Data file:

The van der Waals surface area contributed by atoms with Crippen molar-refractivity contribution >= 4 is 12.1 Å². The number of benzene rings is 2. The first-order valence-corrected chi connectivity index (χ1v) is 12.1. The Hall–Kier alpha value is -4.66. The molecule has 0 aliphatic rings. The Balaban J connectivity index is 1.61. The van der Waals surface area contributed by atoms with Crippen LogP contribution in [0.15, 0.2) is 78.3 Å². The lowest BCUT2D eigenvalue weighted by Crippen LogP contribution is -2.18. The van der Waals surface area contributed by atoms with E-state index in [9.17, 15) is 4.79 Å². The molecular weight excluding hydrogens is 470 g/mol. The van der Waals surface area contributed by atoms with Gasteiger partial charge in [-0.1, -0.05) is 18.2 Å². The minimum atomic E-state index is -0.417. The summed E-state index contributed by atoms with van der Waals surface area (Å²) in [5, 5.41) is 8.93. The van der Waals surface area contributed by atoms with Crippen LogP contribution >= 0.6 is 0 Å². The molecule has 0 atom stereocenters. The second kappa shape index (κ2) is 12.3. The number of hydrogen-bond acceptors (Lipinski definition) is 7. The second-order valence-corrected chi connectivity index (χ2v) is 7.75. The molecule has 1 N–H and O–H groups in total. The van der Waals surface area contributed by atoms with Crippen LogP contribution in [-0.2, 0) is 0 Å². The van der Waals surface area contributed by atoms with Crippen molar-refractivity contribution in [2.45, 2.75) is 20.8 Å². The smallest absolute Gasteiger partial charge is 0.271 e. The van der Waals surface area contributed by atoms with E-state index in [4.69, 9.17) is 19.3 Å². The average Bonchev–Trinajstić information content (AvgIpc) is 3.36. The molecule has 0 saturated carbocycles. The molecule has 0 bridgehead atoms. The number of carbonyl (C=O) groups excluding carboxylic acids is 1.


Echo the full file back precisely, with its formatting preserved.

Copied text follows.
The van der Waals surface area contributed by atoms with Crippen molar-refractivity contribution >= 4 is 12.1 Å². The number of benzene rings is 2. The first-order valence-corrected chi connectivity index (χ1v) is 12.1. The Hall–Kier alpha value is -4.66. The molecule has 0 aliphatic rings. The Balaban J connectivity index is 1.61. The van der Waals surface area contributed by atoms with Crippen LogP contribution in [0.15, 0.2) is 78.3 Å². The lowest BCUT2D eigenvalue weighted by Crippen LogP contribution is -2.18. The van der Waals surface area contributed by atoms with E-state index in [9.17, 15) is 4.79 Å². The molecular weight excluding hydrogens is 470 g/mol. The van der Waals surface area contributed by atoms with Gasteiger partial charge in [-0.1, -0.05) is 18.2 Å². The minimum atomic E-state index is -0.417. The summed E-state index contributed by atoms with van der Waals surface area (Å²) in [5, 5.41) is 8.93. The van der Waals surface area contributed by atoms with Crippen LogP contribution >= 0.6 is 0 Å². The molecule has 0 atom stereocenters. The second kappa shape index (κ2) is 12.3. The number of hydrogen-bond acceptors (Lipinski definition) is 7. The second-order valence-corrected chi connectivity index (χ2v) is 7.75. The molecule has 1 N–H and O–H groups in total. The van der Waals surface area contributed by atoms with Crippen LogP contribution in [-0.2, 0) is 0 Å². The van der Waals surface area contributed by atoms with Crippen molar-refractivity contribution in [2.45, 2.75) is 20.8 Å². The smallest absolute Gasteiger partial charge is 0.271 e. The van der Waals surface area contributed by atoms with E-state index in [4.69, 9.17) is 19.3 Å². The average Bonchev–Trinajstić information content (AvgIpc) is 3.36. The molecule has 0 saturated carbocycles. The molecule has 0 bridgehead atoms. The number of carbonyl (C=O) groups excluding carboxylic acids is 1.